-Melt butter in large soup pot. Saute onions, carrots and cauliflower in butter until beginning to soften, about 5 minutes.  Season with salt and pepper.  Pour chicken stock over vegetables, cover pot and simmer until cauliflower is very soft, about 30 minutes.  Let soup cool for about 15 minutes.  Remove about 1 cup of cauliflower florettes and place the rest of the vegetables and broth in a blender and puree until very smooth.

-Melt another 2 tablespoons butter in bottom of soup pot.  Stir in flour with whisk until smooth and cook over medium high heat until roux is smooth and bubbly, about 1 minute.  Stir in milk and bring to a boil until thickened, stirring frequently over medium high heat. Remove from heat, add cheese and stir in until melted.

-Return pureed soup to pot with milk/cheese sauce and stir in salsa.  Heat soup through stirring frequently.  Stir in reserved cauliflower.  Taste for seasoning and adjust if necessary.

-Heat 1/3 cup canola oil in small saute pan and fry tortilla strips in batches until crisp and golden.

-Serve soup in individual serving bowls and garnish with a sprinkle of grated colby jack cheddar cheese and tortilla strips.

Persnickety P.S.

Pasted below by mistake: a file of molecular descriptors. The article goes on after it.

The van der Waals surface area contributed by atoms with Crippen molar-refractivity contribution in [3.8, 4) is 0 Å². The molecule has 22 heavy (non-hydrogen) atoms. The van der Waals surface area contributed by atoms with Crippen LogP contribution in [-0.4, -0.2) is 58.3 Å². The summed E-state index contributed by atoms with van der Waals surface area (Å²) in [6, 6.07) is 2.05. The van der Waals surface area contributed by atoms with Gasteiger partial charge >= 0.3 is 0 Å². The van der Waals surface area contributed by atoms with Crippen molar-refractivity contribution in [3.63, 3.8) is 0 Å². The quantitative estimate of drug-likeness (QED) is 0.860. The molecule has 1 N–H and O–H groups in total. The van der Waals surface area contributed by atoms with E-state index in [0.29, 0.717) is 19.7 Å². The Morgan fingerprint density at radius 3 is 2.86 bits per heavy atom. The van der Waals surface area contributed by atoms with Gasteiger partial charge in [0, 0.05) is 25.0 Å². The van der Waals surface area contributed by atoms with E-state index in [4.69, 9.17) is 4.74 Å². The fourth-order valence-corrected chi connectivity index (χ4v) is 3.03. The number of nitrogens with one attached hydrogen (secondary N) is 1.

**Freezes well.
**A soup is only as rich as its base, so take the time to make sure the base, the chicken broth, is flavorful.  In a hierarchy of best flavored bases, the bottom spot goes to the lowly bouillon cube which is often bland and relies on salt for the weak flavor it imparts and at top of the list is a rich homemade stock.  But our lives are often governed by practicality so take what you have on hand and the next time you make soup, try one of the other options and compare the tasty results!

             Flavor Hierarchy of Chicken Bases for Soup:

                   1st Place:    Homemade Stock
                   2nd Place:  "Better than Bouillon" paste
                   3rd Place:   Boxed Chicken Stock
                   4th Place:   Boxed Chicken Broth
                   5th Place:   Chicken Bouillon Cubes
                                        (Magi Cubes recommended)